Grassley's Senate proposal could inject drug discount with the transparency it needs

Grassley's Senate proposal could inject drug discount with the transparency it needs
© Greg Nash

One day in business school, we did a strategy exercise on hospitals: was it better to be nonprofit or a for-profit?

The instructor took us through a (very simplified) cash flow for different procedures at our imaginary hospital, then calculated the bottom line. If the hospital couldn’t make enough of a margin on its portfolio of procedures, we learned it would be better to adjust prices for some patients, or accept a certain number of charity cases, to ensure we didn’t make a profit — because then we wouldn’t have to pay taxes.


Sometimes, the teacher joked, it was more profitable to be a nonprofit.


In a situation like this, a lack of transparency is wonderful for padding your bottom line. It lets you play with your prices, unfairly charging some more than others to adopt a more advantageous price and/or tax strategy. (It’s not wonderful for the people paying.) Compound this with the problems inherent to a third-party payer system — where the patient is the hospital’s product and not its customer — and we open the door to the kind of waste, fraud, and abuse that makes health care more expensive but less effective.

Some health care providers are in open revolt against this problem. The Surgery Center of Oklahoma’s website lists its prices right on its main page.

But there’s only so much a few doctors can do to improve the easily exploited transparency lacuna; lasting improvements are going to have to come out of Washington. And one particularly opaque federal program — the 340B drug discount program — is finally getting the attention it deserves.

Created in 1992, the 340B program was designed to reduce outpatient prescription drug costs, helping hospitals that serve uninsured and vulnerable patients. 340B requires that drug manufacturers give big discounts to hospitals and clinics that qualify as “covered entities” in order to get Medicaid dollars. (It’s like affordable housing for outpatient drugs.)

Under current law, a “covered entity” is one that qualifies to receive certain federal grants or is a nonprofit that meets 340B program standards. A hospital can become a covered entity if serves enough Medicare patients to become a disproportionate share hospital (DSH), but the 340B program relates solely to inpatients and doesn’t measure the amount of care actually provided to uninsured or vulnerable patients.

Furthermore, while the intent was to provide discounted drugs to vulnerable patients, the law doesn’t explicitly require hospitals to use net income derived from 340B to directly benefit these low-income patients with the money they’re saving on drugs. And studies have shown that many 340B hospitals provide little charity care and even shuffle these discounted drugs to off-campus outpatient facilities serving richer communities. A covered entity may even bill drugs at rates above the acquisition cost and actually generate revenue.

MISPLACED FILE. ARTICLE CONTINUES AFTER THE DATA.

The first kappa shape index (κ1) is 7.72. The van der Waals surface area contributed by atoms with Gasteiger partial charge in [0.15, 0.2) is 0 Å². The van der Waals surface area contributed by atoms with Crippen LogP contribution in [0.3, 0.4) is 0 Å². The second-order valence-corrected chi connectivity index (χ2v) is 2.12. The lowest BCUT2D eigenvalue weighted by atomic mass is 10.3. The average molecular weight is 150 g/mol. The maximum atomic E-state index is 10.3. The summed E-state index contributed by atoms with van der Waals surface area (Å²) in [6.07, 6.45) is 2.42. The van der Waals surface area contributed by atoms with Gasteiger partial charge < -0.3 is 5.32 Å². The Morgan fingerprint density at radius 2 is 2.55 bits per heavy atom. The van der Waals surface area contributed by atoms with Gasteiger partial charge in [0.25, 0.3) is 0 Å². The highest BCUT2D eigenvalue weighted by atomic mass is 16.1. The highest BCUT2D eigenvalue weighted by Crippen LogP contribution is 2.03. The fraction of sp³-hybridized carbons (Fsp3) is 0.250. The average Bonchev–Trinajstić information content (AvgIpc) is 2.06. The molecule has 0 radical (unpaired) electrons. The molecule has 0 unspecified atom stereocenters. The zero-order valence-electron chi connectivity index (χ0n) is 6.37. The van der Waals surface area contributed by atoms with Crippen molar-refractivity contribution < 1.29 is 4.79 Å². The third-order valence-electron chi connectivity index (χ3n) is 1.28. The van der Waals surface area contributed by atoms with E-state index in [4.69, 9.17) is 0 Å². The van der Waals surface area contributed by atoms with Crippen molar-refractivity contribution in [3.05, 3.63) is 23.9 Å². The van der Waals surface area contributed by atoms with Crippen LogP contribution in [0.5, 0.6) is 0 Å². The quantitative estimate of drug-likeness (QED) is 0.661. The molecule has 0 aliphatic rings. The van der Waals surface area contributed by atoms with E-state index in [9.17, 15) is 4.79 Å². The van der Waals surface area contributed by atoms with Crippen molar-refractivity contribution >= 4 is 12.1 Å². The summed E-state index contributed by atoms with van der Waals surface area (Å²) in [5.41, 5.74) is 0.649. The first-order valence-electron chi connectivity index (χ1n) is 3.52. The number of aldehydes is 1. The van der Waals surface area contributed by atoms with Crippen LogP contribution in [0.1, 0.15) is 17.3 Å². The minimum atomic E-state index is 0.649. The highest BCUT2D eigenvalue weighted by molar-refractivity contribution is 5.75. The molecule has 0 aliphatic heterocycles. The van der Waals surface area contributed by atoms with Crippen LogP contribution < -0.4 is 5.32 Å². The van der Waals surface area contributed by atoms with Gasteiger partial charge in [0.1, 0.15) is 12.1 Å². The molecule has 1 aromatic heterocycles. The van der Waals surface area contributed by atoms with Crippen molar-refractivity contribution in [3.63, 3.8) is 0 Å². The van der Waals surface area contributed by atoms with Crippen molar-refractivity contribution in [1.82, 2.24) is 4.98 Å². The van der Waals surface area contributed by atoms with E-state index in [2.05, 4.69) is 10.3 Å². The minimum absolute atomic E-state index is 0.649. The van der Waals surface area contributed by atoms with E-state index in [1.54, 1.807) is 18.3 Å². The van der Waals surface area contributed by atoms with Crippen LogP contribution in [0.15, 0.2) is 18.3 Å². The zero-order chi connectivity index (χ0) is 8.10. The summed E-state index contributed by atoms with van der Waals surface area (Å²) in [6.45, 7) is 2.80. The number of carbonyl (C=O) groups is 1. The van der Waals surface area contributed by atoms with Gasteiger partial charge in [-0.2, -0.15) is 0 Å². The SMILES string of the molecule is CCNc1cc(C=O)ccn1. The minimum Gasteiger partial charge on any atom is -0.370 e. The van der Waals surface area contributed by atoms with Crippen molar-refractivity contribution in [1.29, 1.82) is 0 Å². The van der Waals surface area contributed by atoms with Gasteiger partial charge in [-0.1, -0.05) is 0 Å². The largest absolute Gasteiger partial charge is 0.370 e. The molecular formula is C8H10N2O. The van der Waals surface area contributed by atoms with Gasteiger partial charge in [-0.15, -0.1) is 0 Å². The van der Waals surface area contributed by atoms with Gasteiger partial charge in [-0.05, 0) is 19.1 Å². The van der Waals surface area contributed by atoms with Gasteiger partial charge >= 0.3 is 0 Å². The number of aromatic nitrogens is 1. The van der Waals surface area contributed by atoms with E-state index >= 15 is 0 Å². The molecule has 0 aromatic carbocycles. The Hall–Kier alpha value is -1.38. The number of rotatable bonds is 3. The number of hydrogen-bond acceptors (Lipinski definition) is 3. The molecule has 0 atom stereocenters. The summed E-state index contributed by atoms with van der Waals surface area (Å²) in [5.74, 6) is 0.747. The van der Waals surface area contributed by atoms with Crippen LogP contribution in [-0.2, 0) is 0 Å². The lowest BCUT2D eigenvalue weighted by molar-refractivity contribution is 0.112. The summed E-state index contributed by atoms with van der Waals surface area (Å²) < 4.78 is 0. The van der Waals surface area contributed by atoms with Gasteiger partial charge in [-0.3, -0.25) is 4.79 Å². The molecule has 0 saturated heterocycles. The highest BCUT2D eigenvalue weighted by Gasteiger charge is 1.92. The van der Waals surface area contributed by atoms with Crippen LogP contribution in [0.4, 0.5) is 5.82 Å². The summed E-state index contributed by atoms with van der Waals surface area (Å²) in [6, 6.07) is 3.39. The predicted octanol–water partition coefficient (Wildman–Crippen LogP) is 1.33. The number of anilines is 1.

Remember how lack of transparency opens the door for waste, fraud, and abuse in a third-party payer system, making health care more expensive and less effective? Well, 340B is a textbook example of that. 

340B was founded with good intentions, but the people who created it seemed to think federal programs should be operated on the honor system. It’s a relatively small program with a big problem, but apparently the cat is out of the bag because the program keeps getting bigger.

The Affordable Care Act (ObamaCare) expanded the types of hospitals eligible to participate in 340B, and the program has been spreading as more entities learn how to exploit the 340B loopholes. From 2014 to 2016, it grew by 125 percent; it now accounts for about 8 percent of total US branded outpatient drugs; and it’s predicted to keep growing from $16 billion in 2016 to $23 billion by 2021.

Luckily, Congress is on the move to correct this. Sen. Chuck GrassleyChuck GrassleySenate antitrust bill has serious ramifications for consumers and small businesses Hillicon Valley: Amazon's Alabama union fight — take two Senate Judiciary Committee to debate key antitrust bill MORE (R-Iowa) has introduced legislation that prescribes to 340B the transparency it needs. The Ensuring the Value of the 340B Program Act will require covered entities to report the total costs of acquisition for drugs collected through the program, plus any revenue earned from third-party payers for those same drugs. Then the government can assess the value of the program by examining the difference in those two amounts.

Senate Health, Education, Labor and Pensions Committee Chairman Lamar AlexanderLamar AlexanderMcConnell gets GOP wake-up call The Hill's Morning Report - Presented by Alibaba - Democrats return to disappointment on immigration Authorities link ex-Tennessee governor to killing of Jimmy Hoffa associate MORE (R-Tenn.) is holding a hearing Thursday to consider Grassley’s bill. We need this reform so that 340B helps the vulnerable populations it was originally intended to serve while keeping taxpayers from being fleeced in this health-care shell game.

Or someone needs to tell my professor to add this scam to his strategy exercise.

Jared Whitley served as press liaison for Sen. Orrin Hatch (R-Utah) and associate director in the White House under George W. Bush. He is an award-winning writer, having won honors from the Society of Professional Journalists and the Best of the West contest.